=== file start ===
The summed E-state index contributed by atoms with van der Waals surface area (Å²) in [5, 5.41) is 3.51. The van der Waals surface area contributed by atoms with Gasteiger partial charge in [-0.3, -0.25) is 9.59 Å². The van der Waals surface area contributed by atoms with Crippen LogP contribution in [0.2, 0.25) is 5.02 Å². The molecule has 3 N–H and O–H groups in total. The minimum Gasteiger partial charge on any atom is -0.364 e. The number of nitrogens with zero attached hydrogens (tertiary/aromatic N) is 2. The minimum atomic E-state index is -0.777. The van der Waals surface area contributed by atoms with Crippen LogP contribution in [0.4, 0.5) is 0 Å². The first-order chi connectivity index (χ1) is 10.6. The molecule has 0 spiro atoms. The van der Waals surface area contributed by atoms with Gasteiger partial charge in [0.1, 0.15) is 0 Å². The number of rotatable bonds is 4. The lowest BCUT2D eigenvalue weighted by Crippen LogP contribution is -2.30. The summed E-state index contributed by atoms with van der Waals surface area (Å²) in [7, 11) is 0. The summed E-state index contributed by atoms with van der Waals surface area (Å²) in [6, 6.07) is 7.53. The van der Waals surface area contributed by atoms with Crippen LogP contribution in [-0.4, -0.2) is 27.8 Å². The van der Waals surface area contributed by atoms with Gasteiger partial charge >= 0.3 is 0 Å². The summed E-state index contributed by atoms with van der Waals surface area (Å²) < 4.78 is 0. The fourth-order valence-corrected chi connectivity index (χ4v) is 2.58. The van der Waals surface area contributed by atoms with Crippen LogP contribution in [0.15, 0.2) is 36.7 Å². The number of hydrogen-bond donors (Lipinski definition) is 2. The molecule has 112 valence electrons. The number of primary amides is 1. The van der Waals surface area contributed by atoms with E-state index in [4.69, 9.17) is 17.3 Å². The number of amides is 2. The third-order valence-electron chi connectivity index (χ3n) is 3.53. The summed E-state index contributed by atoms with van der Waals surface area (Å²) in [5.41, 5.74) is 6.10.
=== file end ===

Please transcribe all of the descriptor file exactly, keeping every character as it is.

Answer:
The summed E-state index contributed by atoms with van der Waals surface area (Å²) in [5, 5.41) is 3.51. The van der Waals surface area contributed by atoms with Gasteiger partial charge in [-0.3, -0.25) is 9.59 Å². The van der Waals surface area contributed by atoms with Crippen LogP contribution in [0.2, 0.25) is 5.02 Å². The molecule has 3 N–H and O–H groups in total. The minimum Gasteiger partial charge on any atom is -0.364 e. The number of nitrogens with zero attached hydrogens (tertiary/aromatic N) is 2. The minimum atomic E-state index is -0.777. The van der Waals surface area contributed by atoms with Crippen LogP contribution in [0.4, 0.5) is 0 Å². The first-order chi connectivity index (χ1) is 10.6. The molecule has 0 spiro atoms. The van der Waals surface area contributed by atoms with Gasteiger partial charge in [0.1, 0.15) is 0 Å². The number of rotatable bonds is 4. The lowest BCUT2D eigenvalue weighted by Crippen LogP contribution is -2.30. The summed E-state index contributed by atoms with van der Waals surface area (Å²) in [7, 11) is 0. The summed E-state index contributed by atoms with van der Waals surface area (Å²) in [6, 6.07) is 7.53. The van der Waals surface area contributed by atoms with Crippen LogP contribution in [-0.4, -0.2) is 27.8 Å². The van der Waals surface area contributed by atoms with Gasteiger partial charge >= 0.3 is 0 Å². The summed E-state index contributed by atoms with van der Waals surface area (Å²) < 4.78 is 0. The fourth-order valence-corrected chi connectivity index (χ4v) is 2.58. The van der Waals surface area contributed by atoms with Crippen LogP contribution in [0.15, 0.2) is 36.7 Å². The number of hydrogen-bond donors (Lipinski definition) is 2. The molecule has 112 valence electrons. The number of primary amides is 1. The van der Waals surface area contributed by atoms with E-state index in [4.69, 9.17) is 17.3 Å². The number of amides is 2. The third-order valence-electron chi connectivity index (χ3n) is 3.53. The summed E-state index contributed by atoms with van der Waals surface area (Å²) in [5.41, 5.74) is 6.10.